A royal good time for Cornerstone
It was all “pumps and circumstance” at the Cornerstone garden party and fashion show hosted by British High Commissioner Andrew Pocock and his wife, Julie, last Sunday at their residence, Earnscliffe.
Queen Elizabeth and Prince Philip look-alikes were heralded by a fanfare of trumpets from the Governor General’s Foot Guards as a sold-out crowd of 365 took in couturier Frank Sukhoo’s fashion show.
Tiara-wearing models paraded in glamorous gowns and chic suits. Playing host was her Majesty, performed by TL Rader with her husband, Chris, as the Duke of Edinburgh.
MP Paul Dewar, MPP Yasir Naqvi and Metro Glebe owner Jim McKeen escorted some of the models to their runway positions. Fashion plates included Julie Pocock, who was confident and poised in her black sequined tuxedo suit with matching pillbox hat, and mezzo-soprano Julie Nesrallah, who later enchanted the crowd with her gorgeous voice.
The high commissioner encouraged guests to “spend like sailors” for Cornerstone Housing for Women, an agency that provides emergency shelter and safe, permanent housing. An Air Canada trip to London and diamond earrings from Jubilee Jewellers were among the prizes raffled.
Present were Cornerstone director Sue Garvey; event co-chairs Carole Whittall and Margaret Torrance; and Margo Hoyt, who was happy to MC as long as she got to wear “an awesome hat.” She most certainly did, courtesy of Hats Etc.
Stellar cellar evening
Sure, basement parties can be sketchy but that wasn’t the case with An Evening in Roger’s Cellar held Tuesday at Roger’s House, a palliative care and respite-care residence for children.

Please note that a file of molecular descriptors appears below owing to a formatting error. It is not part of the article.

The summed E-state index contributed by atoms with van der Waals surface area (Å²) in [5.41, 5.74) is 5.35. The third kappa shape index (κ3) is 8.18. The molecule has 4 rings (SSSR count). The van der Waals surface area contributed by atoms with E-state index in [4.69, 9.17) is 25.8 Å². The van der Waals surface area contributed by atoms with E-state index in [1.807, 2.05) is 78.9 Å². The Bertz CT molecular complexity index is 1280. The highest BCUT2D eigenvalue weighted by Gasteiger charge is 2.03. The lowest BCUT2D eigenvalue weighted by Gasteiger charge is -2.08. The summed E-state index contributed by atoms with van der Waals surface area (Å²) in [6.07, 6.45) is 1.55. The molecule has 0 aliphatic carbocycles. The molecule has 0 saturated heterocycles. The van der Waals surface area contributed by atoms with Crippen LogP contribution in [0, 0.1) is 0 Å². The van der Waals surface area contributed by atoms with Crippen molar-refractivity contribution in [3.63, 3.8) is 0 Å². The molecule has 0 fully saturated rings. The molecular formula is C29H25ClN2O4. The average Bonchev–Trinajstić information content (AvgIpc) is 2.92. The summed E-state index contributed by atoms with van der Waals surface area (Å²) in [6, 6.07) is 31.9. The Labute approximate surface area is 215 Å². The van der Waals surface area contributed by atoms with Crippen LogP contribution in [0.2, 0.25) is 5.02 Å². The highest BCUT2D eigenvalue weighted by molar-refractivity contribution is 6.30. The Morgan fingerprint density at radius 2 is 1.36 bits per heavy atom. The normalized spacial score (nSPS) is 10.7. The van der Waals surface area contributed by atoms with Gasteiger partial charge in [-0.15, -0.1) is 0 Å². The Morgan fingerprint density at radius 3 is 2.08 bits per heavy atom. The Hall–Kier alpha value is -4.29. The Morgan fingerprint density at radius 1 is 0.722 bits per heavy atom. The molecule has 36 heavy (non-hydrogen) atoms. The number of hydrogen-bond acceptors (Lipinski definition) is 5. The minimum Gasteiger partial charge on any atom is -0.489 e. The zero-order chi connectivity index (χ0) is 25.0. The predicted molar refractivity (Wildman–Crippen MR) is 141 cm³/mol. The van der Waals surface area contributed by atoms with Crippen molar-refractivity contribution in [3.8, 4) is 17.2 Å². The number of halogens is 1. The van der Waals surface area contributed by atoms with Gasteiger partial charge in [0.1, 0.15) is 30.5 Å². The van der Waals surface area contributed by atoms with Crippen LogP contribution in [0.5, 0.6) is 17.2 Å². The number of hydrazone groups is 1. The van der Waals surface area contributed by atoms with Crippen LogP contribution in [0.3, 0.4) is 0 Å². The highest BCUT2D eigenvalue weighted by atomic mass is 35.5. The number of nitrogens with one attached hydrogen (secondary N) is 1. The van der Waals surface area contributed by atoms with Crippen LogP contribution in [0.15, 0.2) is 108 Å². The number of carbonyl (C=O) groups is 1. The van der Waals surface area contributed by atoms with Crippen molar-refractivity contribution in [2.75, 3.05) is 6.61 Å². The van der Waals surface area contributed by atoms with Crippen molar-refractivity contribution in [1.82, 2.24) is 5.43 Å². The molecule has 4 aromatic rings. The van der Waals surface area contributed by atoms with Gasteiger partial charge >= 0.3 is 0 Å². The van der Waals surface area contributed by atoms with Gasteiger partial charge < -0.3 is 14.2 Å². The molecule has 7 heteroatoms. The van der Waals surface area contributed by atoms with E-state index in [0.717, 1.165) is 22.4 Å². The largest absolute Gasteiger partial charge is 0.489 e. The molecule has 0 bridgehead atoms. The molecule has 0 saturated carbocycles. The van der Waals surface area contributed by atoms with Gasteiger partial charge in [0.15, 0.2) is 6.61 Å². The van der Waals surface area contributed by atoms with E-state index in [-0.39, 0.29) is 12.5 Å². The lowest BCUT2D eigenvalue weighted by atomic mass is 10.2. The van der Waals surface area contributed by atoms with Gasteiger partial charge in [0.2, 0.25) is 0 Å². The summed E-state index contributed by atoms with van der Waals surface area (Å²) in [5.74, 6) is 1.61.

Some 85 guests took the elevator down, where hors d’oeuvres and wine awaited. Roger’s House, named after former Ottawa Senators assistant coach Roger Neilson, is planning a $300,000 basement renovation that will create a rec room for teens and a teaching and presentation space for volunteers.
It was the first trip to the basement for Roger’s House board member Barry Turner. “This has got huge potential,” Turner, who sat as an MP back in the Mulroney days, said as he sized up the area.
In the crowd was Sens president Cyril Leeder talking wine with Sens player Kyle Turris. Leeder brought wine from his own collection to serve as one of the special guest sommeliers. So did Sens team doctor Don Chow and Roger’s House honorary chairs Chris Neil and his wife, Caitlin.
“It’s been an honour for me to be a part of Roger’s House,” said Neil, a father of three, of taking over the position from his friend and former Sens teammate Mike Fisher.
Spotted were Emily Farrell of Scotiabank, Al Roberts from the Sens Foundation, consultant Dave Ready, Roger’s House manager Marion Rattray and such loyal board members as funeral home owner Julie Tubman and chartered accountant Ian Hendry.
The evening raised $26,000.
Priming the well
Former Cognos chairman Ron Zambonini is the first to admit his palatial property has an abundance of water at its disposal, from automatic lawn sprinklers to an outdoor swimming pool to multi-head showers in the bathrooms. There’s even a bidet that never gets used.